Desvenlafaxine for the Prevention of Relapse in Major Depressive Disorder: Results of a Randomized Trial


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Abstract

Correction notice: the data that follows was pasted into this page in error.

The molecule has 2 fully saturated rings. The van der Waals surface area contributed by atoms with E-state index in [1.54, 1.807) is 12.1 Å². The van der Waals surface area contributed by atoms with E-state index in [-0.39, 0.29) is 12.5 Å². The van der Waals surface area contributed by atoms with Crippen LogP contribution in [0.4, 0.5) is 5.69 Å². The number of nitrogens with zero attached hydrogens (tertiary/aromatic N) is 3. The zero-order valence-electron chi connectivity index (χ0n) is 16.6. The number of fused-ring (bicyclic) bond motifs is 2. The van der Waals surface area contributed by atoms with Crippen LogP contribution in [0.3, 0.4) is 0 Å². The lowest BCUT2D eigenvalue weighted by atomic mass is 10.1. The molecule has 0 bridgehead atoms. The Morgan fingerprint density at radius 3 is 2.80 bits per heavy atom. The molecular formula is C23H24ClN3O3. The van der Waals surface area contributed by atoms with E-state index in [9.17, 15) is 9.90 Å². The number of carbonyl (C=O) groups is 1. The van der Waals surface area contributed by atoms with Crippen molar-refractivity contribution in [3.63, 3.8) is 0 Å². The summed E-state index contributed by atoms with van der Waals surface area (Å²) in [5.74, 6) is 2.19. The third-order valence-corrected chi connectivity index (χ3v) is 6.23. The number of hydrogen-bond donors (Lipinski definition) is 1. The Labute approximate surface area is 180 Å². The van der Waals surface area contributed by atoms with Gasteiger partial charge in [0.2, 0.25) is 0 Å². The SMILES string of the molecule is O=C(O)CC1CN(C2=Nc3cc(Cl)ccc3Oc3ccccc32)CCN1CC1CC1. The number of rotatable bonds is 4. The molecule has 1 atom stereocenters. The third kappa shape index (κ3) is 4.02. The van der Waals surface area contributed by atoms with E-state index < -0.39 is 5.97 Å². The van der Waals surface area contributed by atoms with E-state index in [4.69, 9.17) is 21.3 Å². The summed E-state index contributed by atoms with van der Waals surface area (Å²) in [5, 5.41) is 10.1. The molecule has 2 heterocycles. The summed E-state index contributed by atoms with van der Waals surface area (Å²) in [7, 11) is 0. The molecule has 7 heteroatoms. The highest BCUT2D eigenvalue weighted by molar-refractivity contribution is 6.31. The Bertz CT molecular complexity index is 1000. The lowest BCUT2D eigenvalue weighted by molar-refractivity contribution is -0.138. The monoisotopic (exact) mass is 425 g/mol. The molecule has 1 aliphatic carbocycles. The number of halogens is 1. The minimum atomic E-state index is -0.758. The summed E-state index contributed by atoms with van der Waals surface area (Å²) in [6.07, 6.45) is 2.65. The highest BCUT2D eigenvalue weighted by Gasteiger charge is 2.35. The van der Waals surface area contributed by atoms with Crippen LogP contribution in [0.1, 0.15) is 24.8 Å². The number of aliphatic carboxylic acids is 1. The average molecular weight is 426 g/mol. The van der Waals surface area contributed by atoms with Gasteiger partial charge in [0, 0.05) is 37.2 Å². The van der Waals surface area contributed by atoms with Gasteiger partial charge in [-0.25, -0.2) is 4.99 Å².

Objectives:To compare the efficacy and safety of desvenlafaxine (administered as desvenlafaxine succinate) with placebo in reducing relapse rate in patients with major depressive disorder (MDD).Methods:This phase 3, multicenter, randomized trial included a 12-week, open-label (OL) treatment phase (intent-to-treat population, n = 575) followed by a 6-month, double-blind (DB) relapse prevention phase. Patients who responded to the OL treatment (17-item Hamilton Rating Scale for Depression total score ≤ 11) with desvenlafaxine (200-400 mg/d) were eligible to enter the DB phase. The primary efficacy end point was time until relapse (17-item Hamilton Rating Scale for Depression total score ≥ 16 at any visit, Clinical Global Impression-Improvement score ≥ 6 at any visit, or discontinuation due to unsatisfactory response).Results:Patients receiving desvenlafaxine (n = 189) experienced significantly longer times to relapse of MDD versus patients receiving placebo (n = 185) during the DB period (log-rank test, P < 0.0001). The percentages of patients relapsing were 42% (78/185) and 24% (45/189) for placebo and desvenlafaxine, respectively (P < 0.001). The most common primary reason cited for discontinuation in the OL period was adverse events (19%), which consisted of nausea, dizziness, and insomnia. A total of 159 patients (42%) discontinued treatment during the DB period, including 101 placebo- (55%) and 58 desvenlafaxine-treated patients (31%). The most frequent adverse event reported as reason for treatment discontinuation in the DB period was depression, reported by 14 placebo- (8%) and 7 desvenlafaxine-treated patients (4%).Conclusions:Desvenlafaxine effectively prevented relapse of MDD during 6 months of DB treatment in patients who had responded to 12 weeks of OL desvenlafaxine therapy.

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